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A&P wants to clarify fuzzy rate schedule for WM RiverPAC event security

A&P wants to clarify fuzzy rate schedule for WM RiverPAC event security


A&P wants to clarify fuzzy rate schedule for WM RiverPAC event security

Commissioner thinks variable charges, requirements ‘ causing a problem of perceived inequity’

Security. Any big public event has it.

When groups are gathered in West Memphis, off-duty police officers take up security positions — at games, concerts and conventions. The RiverPAC at the West Memphis Civic Complex is no exception.

Recently, the city’s Advertising & Promotion commissioners took a look at the current security policy, called it convoluted, and called for clarity by the next meeting.

At issue is a current security policy that calls for more security at certain types of events than others.

Security levels, they noted, are low for church-sponsored gatherings, higher for music events and events aimed at teenagers, and even higher for other types of shows. While security levels fall into a handful of classifications, the cost and the exact number for the security detail needed for an event was found to be vague.

The hourly rate to have certified police officers was up in the air as well, making it even harder to estimate security expenses for event organizers looking to book at RiverPAC.

A spreadsheet prepared by RiverPAC Executive Director Joe Beasley showed groups had been charged anywhere from a special rate for the VFW of $14.05 per-hour to $50 per-hour for dance recitals, some church groups, debutantes and a masquerade party.

For one group, the Docettes, charges grew from $25 per-hour in 2013, to $30 in 2014, to $50 in 2015.

City Councilman James Pulliaum presented his concerns about security charges at the center when a gospel talent contest approached the city about using the civic center for a convention in 2017.

When it convened in the RiverPAC last March, they exclusively booked hotel convention space. Now the Jackson Music Awards has approached the A& P for expense reimbursement and asked to expand, adding the city’s RiverPAC to its local venues.

Not only have the hourly A&P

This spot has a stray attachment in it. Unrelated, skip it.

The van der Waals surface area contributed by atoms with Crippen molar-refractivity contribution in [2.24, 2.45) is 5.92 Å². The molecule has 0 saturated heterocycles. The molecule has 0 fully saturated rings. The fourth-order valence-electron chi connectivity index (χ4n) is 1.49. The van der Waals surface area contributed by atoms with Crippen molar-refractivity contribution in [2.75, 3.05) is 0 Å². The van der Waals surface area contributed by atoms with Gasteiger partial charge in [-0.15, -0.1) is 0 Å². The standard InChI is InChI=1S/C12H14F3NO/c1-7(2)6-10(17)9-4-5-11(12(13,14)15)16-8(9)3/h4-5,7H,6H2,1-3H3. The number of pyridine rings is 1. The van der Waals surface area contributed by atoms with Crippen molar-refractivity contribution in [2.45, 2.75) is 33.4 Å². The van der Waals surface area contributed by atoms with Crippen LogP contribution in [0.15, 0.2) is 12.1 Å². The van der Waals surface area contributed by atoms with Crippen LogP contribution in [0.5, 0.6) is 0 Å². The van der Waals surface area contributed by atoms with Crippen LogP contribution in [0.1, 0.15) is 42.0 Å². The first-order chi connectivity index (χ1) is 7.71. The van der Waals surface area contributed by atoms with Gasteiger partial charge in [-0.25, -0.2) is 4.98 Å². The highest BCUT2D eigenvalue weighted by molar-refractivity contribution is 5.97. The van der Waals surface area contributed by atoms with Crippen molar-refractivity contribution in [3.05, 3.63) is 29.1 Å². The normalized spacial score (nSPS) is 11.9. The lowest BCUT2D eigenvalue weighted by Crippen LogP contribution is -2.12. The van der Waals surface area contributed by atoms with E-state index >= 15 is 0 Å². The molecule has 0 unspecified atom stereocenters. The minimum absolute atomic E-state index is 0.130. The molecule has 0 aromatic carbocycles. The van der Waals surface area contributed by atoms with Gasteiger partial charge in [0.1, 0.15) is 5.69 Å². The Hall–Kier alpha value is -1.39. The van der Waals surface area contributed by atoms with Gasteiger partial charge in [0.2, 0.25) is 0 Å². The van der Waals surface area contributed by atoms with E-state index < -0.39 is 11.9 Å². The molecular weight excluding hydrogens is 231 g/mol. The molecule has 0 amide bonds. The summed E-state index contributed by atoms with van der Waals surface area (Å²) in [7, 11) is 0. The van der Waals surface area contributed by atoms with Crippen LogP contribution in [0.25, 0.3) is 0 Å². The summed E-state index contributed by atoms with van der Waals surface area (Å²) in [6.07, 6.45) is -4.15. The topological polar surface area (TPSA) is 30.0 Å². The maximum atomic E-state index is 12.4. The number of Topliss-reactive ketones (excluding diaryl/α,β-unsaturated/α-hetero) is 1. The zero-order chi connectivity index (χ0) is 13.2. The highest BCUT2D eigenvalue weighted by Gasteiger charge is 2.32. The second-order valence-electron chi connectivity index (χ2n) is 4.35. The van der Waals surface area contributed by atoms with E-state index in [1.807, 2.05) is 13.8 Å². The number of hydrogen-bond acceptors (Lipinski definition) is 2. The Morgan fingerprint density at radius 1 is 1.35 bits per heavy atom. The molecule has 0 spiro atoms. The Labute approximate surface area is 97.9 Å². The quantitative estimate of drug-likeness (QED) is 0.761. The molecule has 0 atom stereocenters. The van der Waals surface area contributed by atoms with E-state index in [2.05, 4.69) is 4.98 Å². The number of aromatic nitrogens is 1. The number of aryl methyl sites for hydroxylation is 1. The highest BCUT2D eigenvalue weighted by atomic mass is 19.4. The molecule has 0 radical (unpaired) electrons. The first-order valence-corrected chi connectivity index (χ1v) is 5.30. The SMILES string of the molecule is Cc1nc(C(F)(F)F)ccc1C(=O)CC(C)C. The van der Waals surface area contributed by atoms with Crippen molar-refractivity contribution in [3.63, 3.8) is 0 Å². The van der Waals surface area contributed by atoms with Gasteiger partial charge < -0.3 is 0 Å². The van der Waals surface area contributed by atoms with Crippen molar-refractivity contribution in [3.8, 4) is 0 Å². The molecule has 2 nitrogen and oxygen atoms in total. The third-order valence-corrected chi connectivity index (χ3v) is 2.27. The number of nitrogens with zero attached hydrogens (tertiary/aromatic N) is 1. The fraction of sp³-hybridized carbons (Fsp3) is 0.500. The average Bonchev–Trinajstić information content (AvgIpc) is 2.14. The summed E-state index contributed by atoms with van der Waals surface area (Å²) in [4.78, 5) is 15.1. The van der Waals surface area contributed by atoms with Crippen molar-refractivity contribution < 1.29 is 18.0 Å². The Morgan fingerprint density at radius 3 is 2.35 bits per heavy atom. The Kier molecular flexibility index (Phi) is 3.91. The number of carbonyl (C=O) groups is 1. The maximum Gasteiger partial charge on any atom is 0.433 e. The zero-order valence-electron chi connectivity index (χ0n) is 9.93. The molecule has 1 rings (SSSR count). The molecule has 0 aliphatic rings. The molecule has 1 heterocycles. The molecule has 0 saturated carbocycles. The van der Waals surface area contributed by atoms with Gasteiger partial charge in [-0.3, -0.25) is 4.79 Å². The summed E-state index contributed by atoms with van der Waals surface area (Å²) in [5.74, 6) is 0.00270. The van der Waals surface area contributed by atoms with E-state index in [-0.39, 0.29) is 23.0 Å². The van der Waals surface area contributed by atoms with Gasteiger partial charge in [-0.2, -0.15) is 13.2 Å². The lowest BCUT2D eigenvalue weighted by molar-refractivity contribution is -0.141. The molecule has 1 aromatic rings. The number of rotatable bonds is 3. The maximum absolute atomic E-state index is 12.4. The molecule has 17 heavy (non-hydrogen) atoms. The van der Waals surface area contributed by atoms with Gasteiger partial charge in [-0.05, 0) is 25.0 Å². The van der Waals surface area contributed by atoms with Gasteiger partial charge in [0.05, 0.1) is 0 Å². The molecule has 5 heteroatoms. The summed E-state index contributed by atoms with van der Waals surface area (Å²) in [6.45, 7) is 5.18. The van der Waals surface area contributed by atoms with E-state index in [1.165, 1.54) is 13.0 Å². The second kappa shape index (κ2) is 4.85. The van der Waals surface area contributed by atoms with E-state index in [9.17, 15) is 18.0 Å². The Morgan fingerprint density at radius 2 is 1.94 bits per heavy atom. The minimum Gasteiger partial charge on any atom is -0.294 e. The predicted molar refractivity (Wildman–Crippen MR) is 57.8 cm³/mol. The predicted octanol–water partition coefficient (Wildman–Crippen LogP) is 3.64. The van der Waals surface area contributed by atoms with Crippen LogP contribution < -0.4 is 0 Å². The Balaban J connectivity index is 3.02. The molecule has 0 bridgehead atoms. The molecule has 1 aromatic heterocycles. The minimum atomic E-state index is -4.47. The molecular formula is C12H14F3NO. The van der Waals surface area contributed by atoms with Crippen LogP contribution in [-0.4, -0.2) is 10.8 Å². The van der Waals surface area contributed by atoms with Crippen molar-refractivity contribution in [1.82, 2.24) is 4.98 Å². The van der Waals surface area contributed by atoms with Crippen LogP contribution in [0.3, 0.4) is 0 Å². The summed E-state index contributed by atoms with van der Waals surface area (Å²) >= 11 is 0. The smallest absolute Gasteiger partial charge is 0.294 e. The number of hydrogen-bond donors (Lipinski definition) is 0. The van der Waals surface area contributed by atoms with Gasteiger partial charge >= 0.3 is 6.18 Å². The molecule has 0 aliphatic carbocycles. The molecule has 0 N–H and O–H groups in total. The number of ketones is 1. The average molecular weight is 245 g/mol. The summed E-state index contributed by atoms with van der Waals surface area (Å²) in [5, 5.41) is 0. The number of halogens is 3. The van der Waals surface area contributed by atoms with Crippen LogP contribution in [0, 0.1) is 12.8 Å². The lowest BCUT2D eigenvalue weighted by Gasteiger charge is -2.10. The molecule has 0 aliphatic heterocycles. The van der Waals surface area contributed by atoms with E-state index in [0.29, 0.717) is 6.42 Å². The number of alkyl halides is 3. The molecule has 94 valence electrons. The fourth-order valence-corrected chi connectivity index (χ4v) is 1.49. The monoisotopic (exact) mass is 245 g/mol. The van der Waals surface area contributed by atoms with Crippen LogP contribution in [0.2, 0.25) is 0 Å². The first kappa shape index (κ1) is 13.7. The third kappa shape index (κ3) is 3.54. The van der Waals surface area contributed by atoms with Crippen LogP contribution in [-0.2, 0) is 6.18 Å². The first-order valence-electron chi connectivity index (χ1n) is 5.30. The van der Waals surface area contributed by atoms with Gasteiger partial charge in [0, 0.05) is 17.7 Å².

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rates varied, but so have the number of security officers required for coverage. That policy seemed fuzzy to commissioners as well.

“How much are you going to charge them?” asked Pulliaum. “We need to have a policy set. If you are having a gospel event (you need) this number of officers. If you hare having dance event, you should have this number. I don’t think you should have just a range of 10-15 listed. It needs to be set.”

The current security policy states, “The number of WMPD security officers required for a lessee is determined by the Executive Director and the West Memphis Police Chief. It varies depending on the type of event. The following covers most event types: concert (blues, R& B, etc.) — 6 to 10 officers; gospel plays or concerts — 4 to 6 officers; dance competitions — 2 to 4 officers; comedy, rap, step dancing — 20 to 30 officers (if allowed); recitals or musicals — 1 to 4 officers.”

Beasley said he worked with Police Chief Donald Oakes to set up the chart.

“I just want some understanding,” said Mayor Bill Johnson. “The police chief is sworn to protect and serve and that’s why we have a position on it. By law, we have to pay timeand- a-half overtime for our people to work it. It’s not a flat charge.”

The commission prompted Beasley to get an hourly rate figure from City Treasurer Frank Martin.

Commissioners continued to pursue setting more details in place for clarity.

“I am not sure why it is from 6-10,” said Commissioner Troy Keeping.

“That’s what is creating the problem. So why don’t you go back to the chief and figure how many security officers are required per type of event. Set a number based on event. We get an hourly rate from the treasurer.

Then we can say this

will be your security charge.”

“I am trying to figure out why you need to have 2030 officers to come to a step dance,” said Pulliaum.

“This variable is causing a problem of perceived inequity, with all due respect Mr. Mayor, that is the problem,” said Commissioner Troy Keeping.

“It based on our past experience and experiences elsewhere,” said the Mayor. “We had a massive fight three or four years ago. We had to call in 14 officers from home to get it under control.”

Commissioners directed Beasley to make a table with the type of event, the number of people expected, and the number of off duty policemen required to plug into the set hourly police security.

The completed spread sheet is due for the A& P commissioners to review at the August meeting.

By John Rech

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